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|Title:||Distribution of a nematocyst-bearing sponge in relation to potential coral donors|
|Citation:||Coral Reefs, 2003; 22(1):11-16|
|B. Russell, B. Degnan, M. Garson, G. Skilleter|
|Abstract:||Haliclona sp. 628 (Demospongiae, Haplosclerida, Chalinidae), a sponge found on the reef slope below 5 m depth on the Great Barrier Reef, has two unusual characteristics. It contains a symbiotic dinoflagellate, Symbiodinium sp., similar in structure to the dinoflagellate found within Acropora nobilis (S. microadriaticum), and it contains coral nematocysts randomly distributed between the ectosome and endosome and usually undischarged in intact sponge tissue. Given the unusual occurrence of nematocysts in Haliclona sp. 628, the focus of this study was to determine the distribution of this species of sponge on the reef slope at Heron Island Reef in relation to the distribution of potential coral donors. A combination of line and belt transects was used to estimate the abundance of Haliclona sp. 628 and a co-occurring congener, Haliclona sp. 1031, which does not contain nematocysts, at three widely separated sites on the reef slope at Heron Island Reef. The abundance of different types of substratum (sand, sand-covered coral rubble, dead A. nobilis, live A. nobilis, other live coral, and other dead coral) along the transects and the substratum to which each sponge colony was attached were also recorded. Despite the predominance of live A. nobilis and sand-covered rubble at all sites, between 30 and 55% of Haliclona sp. 628 colonies were attached to dead A. nobilis which comprised less than 8% of the available substratum along any transect. In contrast, Haliclona sp. 1031 was found significantly more frequently on other dead corals and less frequently on live A. nobilis than would be expected based on the availability of the different substrata in the sites. Potential explanations to account for the distribution of Haliclona sp. 628 in relation to potential coral donors are discussed.|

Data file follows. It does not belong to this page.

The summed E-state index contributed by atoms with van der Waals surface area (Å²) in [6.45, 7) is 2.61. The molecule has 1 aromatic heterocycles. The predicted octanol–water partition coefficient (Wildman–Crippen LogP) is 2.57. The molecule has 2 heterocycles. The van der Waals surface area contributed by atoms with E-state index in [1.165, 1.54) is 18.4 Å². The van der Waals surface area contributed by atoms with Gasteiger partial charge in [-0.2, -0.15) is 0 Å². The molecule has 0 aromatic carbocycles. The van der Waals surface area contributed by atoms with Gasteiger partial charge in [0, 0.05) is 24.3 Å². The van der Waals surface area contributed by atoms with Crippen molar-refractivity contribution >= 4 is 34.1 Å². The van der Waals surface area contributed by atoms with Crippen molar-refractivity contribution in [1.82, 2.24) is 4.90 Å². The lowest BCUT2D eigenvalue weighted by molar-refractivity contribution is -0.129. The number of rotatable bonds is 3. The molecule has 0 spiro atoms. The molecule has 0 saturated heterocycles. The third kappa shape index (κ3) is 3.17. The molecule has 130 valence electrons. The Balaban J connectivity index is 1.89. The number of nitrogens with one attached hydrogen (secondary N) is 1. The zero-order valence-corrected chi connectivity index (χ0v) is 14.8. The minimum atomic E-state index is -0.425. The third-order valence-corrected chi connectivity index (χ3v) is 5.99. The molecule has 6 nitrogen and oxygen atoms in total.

|Keywords:||Haliclona; Sponges; Distribution; Nematocysts; Heron Reef|
|Description:||The original publication is available at www.springerlink.com|
|Rights:||© Springer-Verlag 2002|
|Appears in Collections:||Earth and Environmental Sciences publications|
Environment Institute publications
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